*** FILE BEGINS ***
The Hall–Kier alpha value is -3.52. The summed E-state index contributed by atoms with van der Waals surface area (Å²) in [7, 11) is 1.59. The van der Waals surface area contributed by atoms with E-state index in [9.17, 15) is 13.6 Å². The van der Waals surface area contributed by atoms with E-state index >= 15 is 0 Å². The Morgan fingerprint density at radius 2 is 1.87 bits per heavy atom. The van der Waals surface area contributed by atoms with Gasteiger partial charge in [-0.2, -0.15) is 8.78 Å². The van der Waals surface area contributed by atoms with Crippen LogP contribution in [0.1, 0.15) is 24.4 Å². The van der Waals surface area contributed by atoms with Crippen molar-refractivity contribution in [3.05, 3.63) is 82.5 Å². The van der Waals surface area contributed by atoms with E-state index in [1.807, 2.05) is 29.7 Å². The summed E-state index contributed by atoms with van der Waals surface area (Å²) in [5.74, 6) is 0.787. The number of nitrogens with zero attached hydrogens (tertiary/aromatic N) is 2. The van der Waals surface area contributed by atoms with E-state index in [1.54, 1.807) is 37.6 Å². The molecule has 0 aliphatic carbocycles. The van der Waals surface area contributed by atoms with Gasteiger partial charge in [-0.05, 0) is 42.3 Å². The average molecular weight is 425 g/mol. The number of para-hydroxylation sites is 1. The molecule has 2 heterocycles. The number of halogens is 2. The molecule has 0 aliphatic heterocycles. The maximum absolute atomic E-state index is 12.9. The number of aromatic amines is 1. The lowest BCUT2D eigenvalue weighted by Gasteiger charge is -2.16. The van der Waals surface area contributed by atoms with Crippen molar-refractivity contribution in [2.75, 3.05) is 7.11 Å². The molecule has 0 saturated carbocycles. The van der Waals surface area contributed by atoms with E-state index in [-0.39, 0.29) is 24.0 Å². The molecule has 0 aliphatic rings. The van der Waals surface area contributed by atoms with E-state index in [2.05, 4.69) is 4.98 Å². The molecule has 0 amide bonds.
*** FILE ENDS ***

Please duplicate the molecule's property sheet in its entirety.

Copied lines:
The Hall–Kier alpha value is -3.52. The summed E-state index contributed by atoms with van der Waals surface area (Å²) in [7, 11) is 1.59. The van der Waals surface area contributed by atoms with E-state index in [9.17, 15) is 13.6 Å². The van der Waals surface area contributed by atoms with E-state index >= 15 is 0 Å². The Morgan fingerprint density at radius 2 is 1.87 bits per heavy atom. The van der Waals surface area contributed by atoms with Gasteiger partial charge in [-0.2, -0.15) is 8.78 Å². The van der Waals surface area contributed by atoms with Crippen LogP contribution in [0.1, 0.15) is 24.4 Å². The van der Waals surface area contributed by atoms with Crippen molar-refractivity contribution in [3.05, 3.63) is 82.5 Å². The van der Waals surface area contributed by atoms with E-state index in [1.807, 2.05) is 29.7 Å². The summed E-state index contributed by atoms with van der Waals surface area (Å²) in [5.74, 6) is 0.787. The number of nitrogens with zero attached hydrogens (tertiary/aromatic N) is 2. The van der Waals surface area contributed by atoms with E-state index in [1.54, 1.807) is 37.6 Å². The molecule has 0 aliphatic carbocycles. The van der Waals surface area contributed by atoms with Gasteiger partial charge in [-0.05, 0) is 42.3 Å². The average molecular weight is 425 g/mol. The number of para-hydroxylation sites is 1. The molecule has 2 heterocycles. The number of halogens is 2. The molecule has 0 aliphatic heterocycles. The maximum absolute atomic E-state index is 12.9. The number of aromatic amines is 1. The lowest BCUT2D eigenvalue weighted by Gasteiger charge is -2.16. The van der Waals surface area contributed by atoms with Crippen molar-refractivity contribution in [2.75, 3.05) is 7.11 Å². The molecule has 0 saturated carbocycles. The van der Waals surface area contributed by atoms with E-state index in [-0.39, 0.29) is 24.0 Å². The molecule has 0 aliphatic rings. The van der Waals surface area contributed by atoms with E-state index in [2.05, 4.69) is 4.98 Å². The molecule has 0 amide bonds.